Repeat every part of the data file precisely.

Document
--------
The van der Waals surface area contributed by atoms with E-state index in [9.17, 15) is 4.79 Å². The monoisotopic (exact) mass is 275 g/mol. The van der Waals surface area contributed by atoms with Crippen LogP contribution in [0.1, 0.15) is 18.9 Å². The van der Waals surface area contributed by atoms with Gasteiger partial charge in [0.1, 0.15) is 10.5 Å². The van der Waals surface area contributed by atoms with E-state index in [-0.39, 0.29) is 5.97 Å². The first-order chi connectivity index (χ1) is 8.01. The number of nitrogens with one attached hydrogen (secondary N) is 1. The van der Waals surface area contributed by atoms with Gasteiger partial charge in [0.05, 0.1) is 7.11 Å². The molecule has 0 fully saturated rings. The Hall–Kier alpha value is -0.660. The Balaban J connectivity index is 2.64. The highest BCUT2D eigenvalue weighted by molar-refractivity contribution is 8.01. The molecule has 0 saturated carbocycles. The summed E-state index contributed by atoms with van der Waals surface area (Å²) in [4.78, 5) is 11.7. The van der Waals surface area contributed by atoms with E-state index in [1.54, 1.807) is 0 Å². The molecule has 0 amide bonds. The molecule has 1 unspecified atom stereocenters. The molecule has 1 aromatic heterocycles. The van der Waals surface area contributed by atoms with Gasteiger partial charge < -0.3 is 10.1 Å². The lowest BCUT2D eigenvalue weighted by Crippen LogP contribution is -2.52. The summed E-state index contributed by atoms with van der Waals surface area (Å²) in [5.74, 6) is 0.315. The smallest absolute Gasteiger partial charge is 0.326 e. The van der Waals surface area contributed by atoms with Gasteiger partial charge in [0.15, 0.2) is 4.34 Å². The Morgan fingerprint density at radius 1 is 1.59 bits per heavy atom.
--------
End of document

The van der Waals surface area contributed by atoms with E-state index in [9.17, 15) is 4.79 Å². The monoisotopic (exact) mass is 275 g/mol. The van der Waals surface area contributed by atoms with Crippen LogP contribution in [0.1, 0.15) is 18.9 Å². The van der Waals surface area contributed by atoms with Gasteiger partial charge in [0.1, 0.15) is 10.5 Å². The van der Waals surface area contributed by atoms with E-state index in [-0.39, 0.29) is 5.97 Å². The first-order chi connectivity index (χ1) is 8.01. The number of nitrogens with one attached hydrogen (secondary N) is 1. The van der Waals surface area contributed by atoms with Gasteiger partial charge in [0.05, 0.1) is 7.11 Å². The molecule has 0 fully saturated rings. The Hall–Kier alpha value is -0.660. The Balaban J connectivity index is 2.64. The highest BCUT2D eigenvalue weighted by molar-refractivity contribution is 8.01. The molecule has 0 saturated carbocycles. The summed E-state index contributed by atoms with van der Waals surface area (Å²) in [4.78, 5) is 11.7. The van der Waals surface area contributed by atoms with E-state index in [1.54, 1.807) is 0 Å². The molecule has 0 amide bonds. The molecule has 1 unspecified atom stereocenters. The molecule has 1 aromatic heterocycles. The van der Waals surface area contributed by atoms with Gasteiger partial charge < -0.3 is 10.1 Å². The lowest BCUT2D eigenvalue weighted by Crippen LogP contribution is -2.52. The summed E-state index contributed by atoms with van der Waals surface area (Å²) in [5.74, 6) is 0.315. The smallest absolute Gasteiger partial charge is 0.326 e. The van der Waals surface area contributed by atoms with Gasteiger partial charge in [0.15, 0.2) is 4.34 Å². The Morgan fingerprint density at radius 1 is 1.59 bits per heavy atom.